June 15th, 2019. The thought of riding 100 miles came to me about 6 months ago when a 50 yr old woman was telling me how she’s run 3 different 100 mile marathons in the past 5 years. I was impressed with the fact that she had to run all day and into the night to finish some of the races since one was in the Rocky Mountains which meant “running” includes walking part of the way. For many, it is not possible to finish it during daylight hours!
Her story reminded me of my first major failure I faced in my early 20’s. For whatever reason, I thought I’d run across the United States to beat the all time record of 48 days (today the record is 42 days). Over several months I pictured the fame, fortune, and glory that would all be mine as I crossed that finish line in San Francisco. Then finally, I decided it was time to do something about it, I needed to see how far I could run! So one hot muggy July day in Georgia, I began my training. I can still remember that day clearly in my mind. I ran for maybe an hour before giving in to the heat, humidity, my aching legs and dashed dreams. I had a lot of time to think as I walked home downhearted and glum, my dream of glory gone as I finally reached home, collapsed into bed and fell fast asleep for hours from physical and mental exhaustion. I never tried running long distance again.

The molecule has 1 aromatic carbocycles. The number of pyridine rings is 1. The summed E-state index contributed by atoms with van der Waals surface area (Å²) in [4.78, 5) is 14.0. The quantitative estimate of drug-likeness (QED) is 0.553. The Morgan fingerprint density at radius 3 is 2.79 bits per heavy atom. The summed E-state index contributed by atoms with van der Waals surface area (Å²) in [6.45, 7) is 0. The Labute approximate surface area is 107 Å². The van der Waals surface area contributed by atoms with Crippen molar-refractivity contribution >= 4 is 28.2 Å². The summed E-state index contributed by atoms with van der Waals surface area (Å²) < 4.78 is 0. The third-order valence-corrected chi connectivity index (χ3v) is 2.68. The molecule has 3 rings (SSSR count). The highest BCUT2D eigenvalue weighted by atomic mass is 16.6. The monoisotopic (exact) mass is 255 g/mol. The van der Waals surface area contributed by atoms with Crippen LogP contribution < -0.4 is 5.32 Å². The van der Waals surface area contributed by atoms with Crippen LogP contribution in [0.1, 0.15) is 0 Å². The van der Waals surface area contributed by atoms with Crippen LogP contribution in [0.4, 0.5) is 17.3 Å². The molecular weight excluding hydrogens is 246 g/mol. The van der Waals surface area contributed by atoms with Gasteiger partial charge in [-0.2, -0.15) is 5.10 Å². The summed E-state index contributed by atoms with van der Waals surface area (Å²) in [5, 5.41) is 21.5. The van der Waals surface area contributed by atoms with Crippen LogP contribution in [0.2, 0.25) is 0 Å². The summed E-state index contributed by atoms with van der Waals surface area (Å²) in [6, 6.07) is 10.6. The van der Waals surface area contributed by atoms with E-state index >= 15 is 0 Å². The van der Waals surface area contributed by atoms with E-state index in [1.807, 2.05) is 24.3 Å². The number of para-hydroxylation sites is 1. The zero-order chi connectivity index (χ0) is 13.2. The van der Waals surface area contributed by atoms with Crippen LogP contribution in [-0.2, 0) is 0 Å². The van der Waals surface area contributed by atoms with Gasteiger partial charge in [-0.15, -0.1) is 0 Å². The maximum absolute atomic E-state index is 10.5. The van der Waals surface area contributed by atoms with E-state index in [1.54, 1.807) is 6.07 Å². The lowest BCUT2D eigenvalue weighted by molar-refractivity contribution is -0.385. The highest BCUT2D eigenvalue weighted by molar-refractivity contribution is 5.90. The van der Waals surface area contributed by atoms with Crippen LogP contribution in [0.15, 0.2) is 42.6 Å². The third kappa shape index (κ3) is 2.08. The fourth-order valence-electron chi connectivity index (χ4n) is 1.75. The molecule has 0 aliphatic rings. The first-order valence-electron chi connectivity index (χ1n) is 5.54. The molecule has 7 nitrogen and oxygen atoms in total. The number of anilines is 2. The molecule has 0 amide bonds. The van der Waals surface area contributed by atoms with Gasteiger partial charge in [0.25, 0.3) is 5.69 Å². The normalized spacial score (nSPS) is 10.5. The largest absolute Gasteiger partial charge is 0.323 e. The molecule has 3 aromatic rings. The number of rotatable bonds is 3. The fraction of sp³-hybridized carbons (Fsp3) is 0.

Over the years I failed at other endeavors. In my late 20’s me and a friend wrote software to keep track of the hours aviators flew (called a flight logbook). We were convinced we’d make a lot of money. Over the next few months we spent hundreds of hours coding and testing. Finally the software was finished. We didn’t even sell one copy of our software! Pilots preferred to just write it down in their leather-bound logbooks. Go figure. Maybe we should have done a little market testing. As years became decades, I joined a few companies that went eventually went under, totally bankrupt. One was a billion dollar company when I joined! Two of those companies I held a good bit of stock options, thinking I’d cash in for millions! Every stock option I was ever granted became worthless. I was also part of many layoffs which takes its toll on the spirit and soul. In my 40’s I changed professions, thinking sales was a better match for my personality than sitting in a cubicle coding software or managing people who sat in cubicles all day long. Over the next 2 years in sales, I was fired from 4 companies. The 5th company was a large software firm and I was told my 3rd month that if I didn’t meet quota I’d be fired in 30 days. I don’t know what happened within me but something changed. I told myself I was tired of being part of layoffs. Tired of being fired. Tired of losing. Tired of failure. I made quota at the end of the month. Barely. But over the next several months I became the 2nd best sales rep on our team of 15. And for the following 9 years I was always in the top 5% of the all company sales reps (100+). Since then I’ve learned a lot about setting goals. I’m still learning. In the past couple of years I’ve learned how important it is to follow through on all goals so our subconscious doesn’t tell us that we are failures or quitters. Instead, we want to know that we positively, absolutely will do what we tell ourselves we will do. That we can always trust ourselves!